We're currently experiencing issues with database locking using SQLite in a multi-user environment. These are coupled with regular database malformation issues, due to the fact that journalling has been switched off to reduce the number of database lock exceptions.
My colleague is currently implementing a synchronisation algorithm to allow users to work on a local SQLite database and have that data transferred to a master database on the network near-instantaneously.
When a local row is changed, a Sync flag is set to true. The synchronisation algorithm is triggered by a timer running every second, and consists of two methods: Upload and Download. Any SQL commands mentioned below are being built using String.Format.
During Upload, the local database is scanned for rows where the Sync flag is true. Each row like this is either updated or inserted into the master database (depending on whether a row can be found with the same PK).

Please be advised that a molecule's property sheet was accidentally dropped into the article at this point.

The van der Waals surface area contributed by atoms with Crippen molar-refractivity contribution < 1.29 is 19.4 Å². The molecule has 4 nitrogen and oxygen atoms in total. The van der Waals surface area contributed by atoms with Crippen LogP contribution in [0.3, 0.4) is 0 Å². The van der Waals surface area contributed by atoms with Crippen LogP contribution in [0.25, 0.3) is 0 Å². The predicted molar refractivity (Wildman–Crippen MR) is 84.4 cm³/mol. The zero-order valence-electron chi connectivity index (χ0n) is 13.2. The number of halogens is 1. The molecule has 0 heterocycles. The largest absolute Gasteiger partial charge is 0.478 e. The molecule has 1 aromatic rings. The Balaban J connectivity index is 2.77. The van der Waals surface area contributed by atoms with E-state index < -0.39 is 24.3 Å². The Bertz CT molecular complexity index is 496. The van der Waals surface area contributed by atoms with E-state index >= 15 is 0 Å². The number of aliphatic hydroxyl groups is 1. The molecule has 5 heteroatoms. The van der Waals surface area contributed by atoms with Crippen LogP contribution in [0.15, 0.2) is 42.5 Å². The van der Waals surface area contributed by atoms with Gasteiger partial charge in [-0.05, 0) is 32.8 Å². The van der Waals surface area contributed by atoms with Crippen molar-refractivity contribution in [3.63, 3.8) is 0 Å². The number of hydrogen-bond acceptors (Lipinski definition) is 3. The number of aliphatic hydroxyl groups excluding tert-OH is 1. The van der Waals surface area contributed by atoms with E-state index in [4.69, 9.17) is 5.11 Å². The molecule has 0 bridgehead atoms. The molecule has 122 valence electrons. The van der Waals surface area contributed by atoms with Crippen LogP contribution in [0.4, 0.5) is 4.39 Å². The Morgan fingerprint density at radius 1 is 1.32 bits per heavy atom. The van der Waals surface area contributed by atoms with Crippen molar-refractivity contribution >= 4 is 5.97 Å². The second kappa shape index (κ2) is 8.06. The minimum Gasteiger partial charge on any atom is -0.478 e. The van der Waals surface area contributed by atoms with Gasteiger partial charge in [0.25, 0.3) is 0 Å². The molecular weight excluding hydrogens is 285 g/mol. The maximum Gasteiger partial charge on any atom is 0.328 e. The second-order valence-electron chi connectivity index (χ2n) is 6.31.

During Download, every local table is compared, row-by-row, field-by-field, to the corresponding table in the master database (both tables are loaded into memory as array structures to speed up the comparison). If any differences are found, or the local row is missing, the local row is updated/inserted using the data from the master database
Ignoring the obvious fact that this will not resolve our locking/malformation problems, my intuition tells me that this is a terrible idea, but I'm having trouble explaining this to the-powers-that-be. Could anybody provide some reasoning as to why this would be a terrible idea, or perhaps some positives I've overlooked.